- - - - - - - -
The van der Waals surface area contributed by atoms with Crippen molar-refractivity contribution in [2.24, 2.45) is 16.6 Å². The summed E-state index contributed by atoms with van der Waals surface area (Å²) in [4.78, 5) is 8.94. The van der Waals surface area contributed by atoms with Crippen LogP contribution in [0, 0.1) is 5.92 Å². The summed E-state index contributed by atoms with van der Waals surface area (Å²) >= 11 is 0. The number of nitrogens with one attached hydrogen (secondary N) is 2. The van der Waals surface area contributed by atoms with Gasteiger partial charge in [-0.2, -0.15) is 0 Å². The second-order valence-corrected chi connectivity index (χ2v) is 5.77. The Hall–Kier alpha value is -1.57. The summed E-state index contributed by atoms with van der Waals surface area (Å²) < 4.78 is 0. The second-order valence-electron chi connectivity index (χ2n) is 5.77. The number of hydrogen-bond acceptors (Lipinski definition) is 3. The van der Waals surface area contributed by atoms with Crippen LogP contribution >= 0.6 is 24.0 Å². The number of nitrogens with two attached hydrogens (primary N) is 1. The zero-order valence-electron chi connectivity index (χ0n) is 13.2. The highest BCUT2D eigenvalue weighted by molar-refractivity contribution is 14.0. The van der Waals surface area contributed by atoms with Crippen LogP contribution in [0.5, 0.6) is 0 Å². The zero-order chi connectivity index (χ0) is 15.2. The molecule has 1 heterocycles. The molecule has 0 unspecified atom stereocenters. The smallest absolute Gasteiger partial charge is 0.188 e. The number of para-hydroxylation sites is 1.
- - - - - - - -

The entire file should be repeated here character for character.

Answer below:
The van der Waals surface area contributed by atoms with Crippen molar-refractivity contribution in [2.24, 2.45) is 16.6 Å². The summed E-state index contributed by atoms with van der Waals surface area (Å²) in [4.78, 5) is 8.94. The van der Waals surface area contributed by atoms with Crippen LogP contribution in [0, 0.1) is 5.92 Å². The summed E-state index contributed by atoms with van der Waals surface area (Å²) >= 11 is 0. The number of nitrogens with one attached hydrogen (secondary N) is 2. The van der Waals surface area contributed by atoms with Gasteiger partial charge in [-0.2, -0.15) is 0 Å². The second-order valence-corrected chi connectivity index (χ2v) is 5.77. The Hall–Kier alpha value is -1.57. The summed E-state index contributed by atoms with van der Waals surface area (Å²) < 4.78 is 0. The second-order valence-electron chi connectivity index (χ2n) is 5.77. The number of hydrogen-bond acceptors (Lipinski definition) is 3. The van der Waals surface area contributed by atoms with Crippen LogP contribution >= 0.6 is 24.0 Å². The number of nitrogens with two attached hydrogens (primary N) is 1. The zero-order valence-electron chi connectivity index (χ0n) is 13.2. The highest BCUT2D eigenvalue weighted by molar-refractivity contribution is 14.0. The van der Waals surface area contributed by atoms with Crippen LogP contribution in [0.5, 0.6) is 0 Å². The zero-order chi connectivity index (χ0) is 15.2. The molecule has 1 heterocycles. The molecule has 0 unspecified atom stereocenters. The smallest absolute Gasteiger partial charge is 0.188 e. The number of para-hydroxylation sites is 1.